- Associated Press - Friday, February 20, 2015

MINNEAPOLIS, Kan. (AP) - Amy Hauck lifted the hoof of the horse, cradled it between her knees and began cleaning the sole with a hoof knife. Then she snipped away part of the hoof wall with a nipper. Using a rasp, she gave the hoof a final manicure.

It’s the same process her ancestors used in the early 1900s, The Salina Journal (https://bit.ly/1zLZALT ) reports.

Hauck, 19, has been a farrier - a specialist in equine hoof care - for about two years.

After learning the trade, she learned that both her great-grandfather Guy Tucker and her great-great grandfather Austin Tucker were farriers.

The tools of the trade haven’t changed much in 100 years. Hauck even carries an old-fashioned anvil.

“I love it,” Hauck said. “I like being around horses, and I like people.”

When people ask her what she does for a living, she says, “I wrestle 1,200-pound animals.”

Kenny Wilcox, a Minneapolis rancher, is a regular customer.

“I’ll tell you what, we are glad to have her,” he said. “It’s pretty hard to keep one around. It’s a tough job. You have to be young to do it. You are bending over all the time. It’s hard on your body. Those horses are jerking on you all the time.”

Although a lot of Ottawa County ranchers use four-wheelers to check livestock, Wilcox still uses a team of horses.

Hauck discovered the hazards of the job when she attended Oklahoma State Horseshoeing School near Ardmore, Okla.

The six-week, 300-hour course prepared her for the basics of hoof care, including hoof problems such as founder, abscess and torn hoof walls.

The first three weeks of school were the most difficult.

“There is being in running shape and there is being in horseshoeing shape,” she said. “You can be a great athlete but be as sore as crap the day after you shoe a horse. It’s just hard on your body.”

Hauck has been stepped on and kicked in the head.

“It’s kind of gross, but I am missing a toenail because it has been stepped on so many times,” she said.

She’s also had horses chew on her ponytail while she was working on their front hooves.

Hauck said there was no driving force behind her becoming a farrier. She grew up around horses and other animals on the farm north of Ada owned by her parents, Steve and Cindy Hauck.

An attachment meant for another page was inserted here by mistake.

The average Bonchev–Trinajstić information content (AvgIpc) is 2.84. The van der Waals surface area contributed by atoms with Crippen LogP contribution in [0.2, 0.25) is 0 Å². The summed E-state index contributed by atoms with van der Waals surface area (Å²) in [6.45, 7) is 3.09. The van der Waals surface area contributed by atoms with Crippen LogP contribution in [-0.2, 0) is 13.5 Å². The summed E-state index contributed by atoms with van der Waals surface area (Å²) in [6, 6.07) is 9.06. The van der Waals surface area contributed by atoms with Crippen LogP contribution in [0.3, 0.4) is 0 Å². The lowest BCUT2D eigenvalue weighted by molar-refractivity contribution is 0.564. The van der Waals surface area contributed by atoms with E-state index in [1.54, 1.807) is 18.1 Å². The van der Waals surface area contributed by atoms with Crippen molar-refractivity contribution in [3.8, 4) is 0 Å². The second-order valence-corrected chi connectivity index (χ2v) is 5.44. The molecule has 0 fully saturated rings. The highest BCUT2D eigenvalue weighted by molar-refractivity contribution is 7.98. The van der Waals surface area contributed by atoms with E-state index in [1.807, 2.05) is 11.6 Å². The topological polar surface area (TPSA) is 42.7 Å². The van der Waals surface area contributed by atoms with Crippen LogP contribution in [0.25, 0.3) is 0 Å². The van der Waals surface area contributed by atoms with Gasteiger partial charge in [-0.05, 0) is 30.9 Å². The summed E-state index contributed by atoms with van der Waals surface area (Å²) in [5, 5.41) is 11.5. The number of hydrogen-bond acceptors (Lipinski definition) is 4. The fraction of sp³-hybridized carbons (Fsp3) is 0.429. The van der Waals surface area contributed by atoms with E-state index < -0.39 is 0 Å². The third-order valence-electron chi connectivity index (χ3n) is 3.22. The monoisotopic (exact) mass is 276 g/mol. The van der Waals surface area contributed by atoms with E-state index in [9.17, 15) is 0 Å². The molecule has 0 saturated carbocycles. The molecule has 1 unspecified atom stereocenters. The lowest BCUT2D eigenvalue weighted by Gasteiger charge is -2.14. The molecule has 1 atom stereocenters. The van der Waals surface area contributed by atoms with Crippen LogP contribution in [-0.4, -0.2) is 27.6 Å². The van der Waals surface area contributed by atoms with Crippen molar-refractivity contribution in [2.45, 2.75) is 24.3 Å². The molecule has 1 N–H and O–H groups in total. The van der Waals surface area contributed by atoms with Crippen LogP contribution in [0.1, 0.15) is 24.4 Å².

“I grew up surrounded by animals all the time,” she said. “We never did have a scheduled farrier come out to the farm and trim our horses. I’d watch my dad trim a horse a time or two whenever they needed it. He didn’t trim them every six weeks.”

“When I saw him, I didn’t think, ‘Wow, that’s what I want to do,’ ” Hauck said. “I kinda of stumbled upon the school on the Internet. That looked fun.”

She found out through her uncle Guy Hauck that her ancestors ran a livery in northeast Kansas. Later they moved to Lamar. There, her ancestors readied the horses for the U.S. Army.

“They would bring in horses on boxcars to Miltonvale. They would drive them to Lamar to break them to ride,” she said. “They also trimmed them and shod them.”

Her basic fee is $35 for a trimming and $75 for four shoes. Hauck works seven days a week. On any given day, she may have one horse scheduled or as many as nine.

The basic trimming includes picking up the foot and cleaning it out with a hoof pick.

“After I clean it out, I will brush it out and you can see what needs to be taken off,” she said. “Basically, if you look at a foot, it will tell you what you need to do to it. There is a growth line. There is a white line. You take the rasp and you flatten around the edges.”

The white line separates the sensitive tissue from the non-sensitive tissue, she said.

“You can drive your nails into the white line or just outside of it,” she said.

___

Information from: The Salina (Kan.) Journal, https://www.salina.com

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